Over the duration of the past week, I have witnessed many of my close friends and coworkers express deep pain, sadness and depression. From a selfish perspective, this is a hard thing to witness. I want to be able to help them, to fix them, to tie everything up in a bow and say “Look, all better!” I hate the helplessness that comes with knowing you can’t do anything to directly ease the minds and hearts of loved ones. You can be there for them (which is always greatly appreciated and maybe in the end, the most important and generous act), but this doesn’t take away the immediate hurt.
(“The Telephone is Ringing” – photo by Marty Desilets)
I know what it is to be so far away from feeling like a worthwhile person, able of doing any good and instead seeming to only cause destruction and inflict hurt on others. I think this especially hard because we are inherently good people. (How can someone “good” do something so “bad”? What kind of monster am I!?) This makes it hard to want to reach out to people because if we are already feeling so miserable about ourselves, or have acted in ways that have caused others to think and feel badly of us, we don’t want to add more people to that mix.
(Photo by Marty Desilets, Hotel Bethlehem)
I remember on the night after one of my worst moments, a friend agreed to meet me for coffee and she said with so much sincerity “Please, please call me if that happens again.” We dubbed that moment and those feelings “going to the roof” (for reasons that are self-explanitory, I’m sure). While my friend couldn’t reach into my heart and mind and pull out the sick parts, her kindness and reassurance that someone is there if I ever need to “go to the roof” meant the world. It gave me a sense of belonging, and reminded me that even when time passes and those people we mutually care about are people we haven’t talked to in a while, we have huge impacts on the lives of others – and they want to be there to remind us of that in our darkest hours.
If you have a friend who needs your help, reach out. Even if it’s just to tell them “You are important to me and I am here for you no matter what.” You can’t imagine what those words mean when you have nothing else to grasp onto.
And if you are someone who feels sad and feels alone, please believe me – you aren’t. You touch the lives of people in positive ways you can’t comprehend. So many people’s lives are better simply because you are in them. Please believe me.
I’m an avid reader, and in searching for books to help me heal and understand my pain, I came across When Things Fall Apart by buddhist monk Pema Chodron. No matter your beliefs or religion (or lack thereof), I believe her compassionate wisdom rings true for all hearts that need healing, or even just a reminder that “things come together and things fall apart”.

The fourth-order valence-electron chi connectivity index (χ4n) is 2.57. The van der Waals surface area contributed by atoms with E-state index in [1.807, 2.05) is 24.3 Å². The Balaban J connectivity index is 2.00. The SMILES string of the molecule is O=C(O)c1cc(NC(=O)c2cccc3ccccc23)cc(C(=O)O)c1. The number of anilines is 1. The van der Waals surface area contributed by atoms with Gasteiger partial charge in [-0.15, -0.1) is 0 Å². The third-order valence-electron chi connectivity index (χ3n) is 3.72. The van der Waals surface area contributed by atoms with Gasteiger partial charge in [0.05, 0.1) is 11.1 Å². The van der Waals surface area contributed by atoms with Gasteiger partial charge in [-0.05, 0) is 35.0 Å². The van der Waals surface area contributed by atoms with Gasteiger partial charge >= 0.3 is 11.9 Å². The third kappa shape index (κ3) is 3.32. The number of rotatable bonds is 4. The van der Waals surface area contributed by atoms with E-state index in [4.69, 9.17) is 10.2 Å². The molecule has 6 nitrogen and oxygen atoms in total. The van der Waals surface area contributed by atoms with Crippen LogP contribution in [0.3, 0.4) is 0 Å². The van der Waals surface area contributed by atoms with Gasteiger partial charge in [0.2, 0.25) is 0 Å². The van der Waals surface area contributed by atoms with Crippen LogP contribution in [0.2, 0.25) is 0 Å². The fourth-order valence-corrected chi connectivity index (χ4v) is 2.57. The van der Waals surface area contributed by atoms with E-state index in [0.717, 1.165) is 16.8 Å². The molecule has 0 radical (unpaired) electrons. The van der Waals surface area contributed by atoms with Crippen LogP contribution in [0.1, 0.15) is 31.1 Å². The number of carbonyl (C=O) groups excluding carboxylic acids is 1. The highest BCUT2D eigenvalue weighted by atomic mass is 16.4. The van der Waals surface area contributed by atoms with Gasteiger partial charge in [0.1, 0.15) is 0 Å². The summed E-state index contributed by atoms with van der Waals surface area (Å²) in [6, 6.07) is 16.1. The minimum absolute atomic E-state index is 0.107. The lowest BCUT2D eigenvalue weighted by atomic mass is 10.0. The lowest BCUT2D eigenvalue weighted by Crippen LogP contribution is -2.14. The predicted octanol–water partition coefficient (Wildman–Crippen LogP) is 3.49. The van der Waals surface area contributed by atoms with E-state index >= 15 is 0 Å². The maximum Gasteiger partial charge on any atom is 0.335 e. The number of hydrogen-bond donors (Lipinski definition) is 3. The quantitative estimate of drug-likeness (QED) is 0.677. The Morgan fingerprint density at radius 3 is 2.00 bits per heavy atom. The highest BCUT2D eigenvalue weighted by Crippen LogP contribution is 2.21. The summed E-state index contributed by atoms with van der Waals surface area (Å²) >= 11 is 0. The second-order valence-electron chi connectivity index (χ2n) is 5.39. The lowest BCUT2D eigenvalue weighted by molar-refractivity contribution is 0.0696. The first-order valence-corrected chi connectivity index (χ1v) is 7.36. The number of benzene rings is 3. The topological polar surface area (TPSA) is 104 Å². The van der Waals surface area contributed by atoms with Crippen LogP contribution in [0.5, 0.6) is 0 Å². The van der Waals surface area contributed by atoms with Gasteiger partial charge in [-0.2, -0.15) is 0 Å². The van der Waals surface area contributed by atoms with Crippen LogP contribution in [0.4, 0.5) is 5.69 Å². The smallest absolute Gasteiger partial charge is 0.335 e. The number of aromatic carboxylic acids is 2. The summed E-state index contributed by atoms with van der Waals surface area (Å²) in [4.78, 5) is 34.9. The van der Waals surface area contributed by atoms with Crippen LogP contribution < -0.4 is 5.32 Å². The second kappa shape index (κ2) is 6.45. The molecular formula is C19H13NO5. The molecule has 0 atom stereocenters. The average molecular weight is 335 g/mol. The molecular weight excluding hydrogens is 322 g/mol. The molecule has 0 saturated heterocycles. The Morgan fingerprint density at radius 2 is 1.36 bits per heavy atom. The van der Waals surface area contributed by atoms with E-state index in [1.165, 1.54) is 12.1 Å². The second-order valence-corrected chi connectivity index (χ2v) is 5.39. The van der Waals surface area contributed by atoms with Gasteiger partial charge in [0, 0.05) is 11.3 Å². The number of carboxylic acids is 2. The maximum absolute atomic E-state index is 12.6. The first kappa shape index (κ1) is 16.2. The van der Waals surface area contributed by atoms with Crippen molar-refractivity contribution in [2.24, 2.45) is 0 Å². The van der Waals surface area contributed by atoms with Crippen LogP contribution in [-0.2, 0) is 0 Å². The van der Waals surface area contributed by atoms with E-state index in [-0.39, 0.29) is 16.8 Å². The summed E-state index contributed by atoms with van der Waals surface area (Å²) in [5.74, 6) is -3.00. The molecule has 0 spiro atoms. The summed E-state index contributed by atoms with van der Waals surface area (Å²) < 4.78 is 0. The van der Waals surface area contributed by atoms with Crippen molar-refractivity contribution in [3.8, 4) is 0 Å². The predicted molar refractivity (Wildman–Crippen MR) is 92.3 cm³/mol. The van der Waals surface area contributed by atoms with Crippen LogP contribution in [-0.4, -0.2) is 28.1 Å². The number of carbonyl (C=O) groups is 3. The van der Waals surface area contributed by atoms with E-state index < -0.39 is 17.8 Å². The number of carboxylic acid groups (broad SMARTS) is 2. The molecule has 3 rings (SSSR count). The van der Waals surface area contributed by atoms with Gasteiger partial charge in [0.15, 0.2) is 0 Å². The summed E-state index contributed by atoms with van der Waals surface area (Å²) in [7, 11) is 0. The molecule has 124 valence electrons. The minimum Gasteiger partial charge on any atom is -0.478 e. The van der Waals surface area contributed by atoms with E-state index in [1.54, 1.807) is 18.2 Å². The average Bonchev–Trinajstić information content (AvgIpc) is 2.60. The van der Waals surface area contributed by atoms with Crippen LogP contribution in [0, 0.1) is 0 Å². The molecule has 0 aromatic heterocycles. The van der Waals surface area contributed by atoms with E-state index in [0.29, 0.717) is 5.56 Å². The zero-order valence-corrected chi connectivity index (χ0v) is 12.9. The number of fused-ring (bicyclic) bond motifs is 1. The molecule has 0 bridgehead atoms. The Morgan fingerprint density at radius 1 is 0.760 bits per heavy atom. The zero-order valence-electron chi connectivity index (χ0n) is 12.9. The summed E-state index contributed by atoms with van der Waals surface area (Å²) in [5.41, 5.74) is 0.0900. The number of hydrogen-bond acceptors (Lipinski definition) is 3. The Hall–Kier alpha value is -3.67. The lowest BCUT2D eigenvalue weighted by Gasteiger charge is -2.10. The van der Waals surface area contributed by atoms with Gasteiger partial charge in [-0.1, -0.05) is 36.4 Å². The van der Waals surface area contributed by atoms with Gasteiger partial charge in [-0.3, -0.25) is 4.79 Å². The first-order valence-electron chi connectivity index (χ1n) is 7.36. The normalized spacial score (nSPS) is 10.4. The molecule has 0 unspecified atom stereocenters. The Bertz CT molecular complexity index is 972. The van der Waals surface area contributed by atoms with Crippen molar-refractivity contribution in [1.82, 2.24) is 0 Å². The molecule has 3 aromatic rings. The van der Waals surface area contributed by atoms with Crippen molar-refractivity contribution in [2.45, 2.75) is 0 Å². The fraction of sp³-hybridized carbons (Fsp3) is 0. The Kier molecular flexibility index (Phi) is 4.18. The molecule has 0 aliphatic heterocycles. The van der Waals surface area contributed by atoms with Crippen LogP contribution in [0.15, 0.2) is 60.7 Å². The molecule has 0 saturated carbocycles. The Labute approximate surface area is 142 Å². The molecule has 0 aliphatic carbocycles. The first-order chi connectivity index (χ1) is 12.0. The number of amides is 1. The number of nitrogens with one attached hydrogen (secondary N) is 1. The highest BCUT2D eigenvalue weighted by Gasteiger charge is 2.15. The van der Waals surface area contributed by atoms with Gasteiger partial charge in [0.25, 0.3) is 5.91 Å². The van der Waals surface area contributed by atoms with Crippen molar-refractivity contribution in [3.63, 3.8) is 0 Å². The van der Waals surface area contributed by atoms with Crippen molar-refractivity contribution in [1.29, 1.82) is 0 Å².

Below I have included some passages of that book that have been particularly helpful:
“Things falling apart is a kind of testing and also a kind of healing. Then they come together and fall apart again. It’s just like that. The healing comes from letting there be room for all of this to happen; room for grief, for relief, for misery, for joy.
Letting there be room for not-knowing is the most important thing of all.”
“Disappointment, embarrassment, irritation, anger jealousy and fear… They teach us to perk up and lean in when we feel we’d rather collapse and back away. They’re like messengers that show us, with terrifying clarity, exactly where we’re stuck.”
“The most difficult times for many of us are the ones we give ourselves.”
“Whatever occurs is neither the beginning or the end. The painful thing is that when we buy into disapproval, we are practicing disapproval. When we buy into harshness, we are practicing harshness. The more we do it, the stronger these qualities become. How sad it is that we become so expert at causing harm to ourselves and others.
We can learn to meet whatever arises with curiosity and not make it such a big deal. Clarity is always there. In the middle of the worst scenario of the worst person in the world, in the midst of all the heavy dialogue with ourselves, open space is always there.
Our personal demons come in many guises. We experience them as shame, as jealousy, as abandonment, as rage. We do the big escape: we act out, say something, slam a door, or throw a pot as a way of not facing whats happening in our hearts. Or we shove the feelings under and somehow deaden the pain. The way to dissolve our resistance to life is to meet it face-to-face.”
“Now is the only time. How we relate to it creates the future. What we do accumulates: the future is the result of what we do right now.”
“The first noble truth is that when we feel suffering , it doesn’t mean that something is wrong. What a relief. Finally somebody told the truth. Suffering is part of life, and we don’t have to feel it’s happening because we personally made the wrong move.
We can’t simply relax with ourselves. We hold on to hope, and hope robs us of the present moment. We can drop the fundamental hope that there is a better ‘me’ who will one day emerge. We can’t just jump over ourselves as if we’re not there. It’s better to take a straight look at our hopes and fears. Then some kind of confidence on our basic sanity arises.”
“We can use everything that happens to us as the means for waking up.”
“We can make ourselves miserable or we can make ourselves strong. The amount of effort is the same.”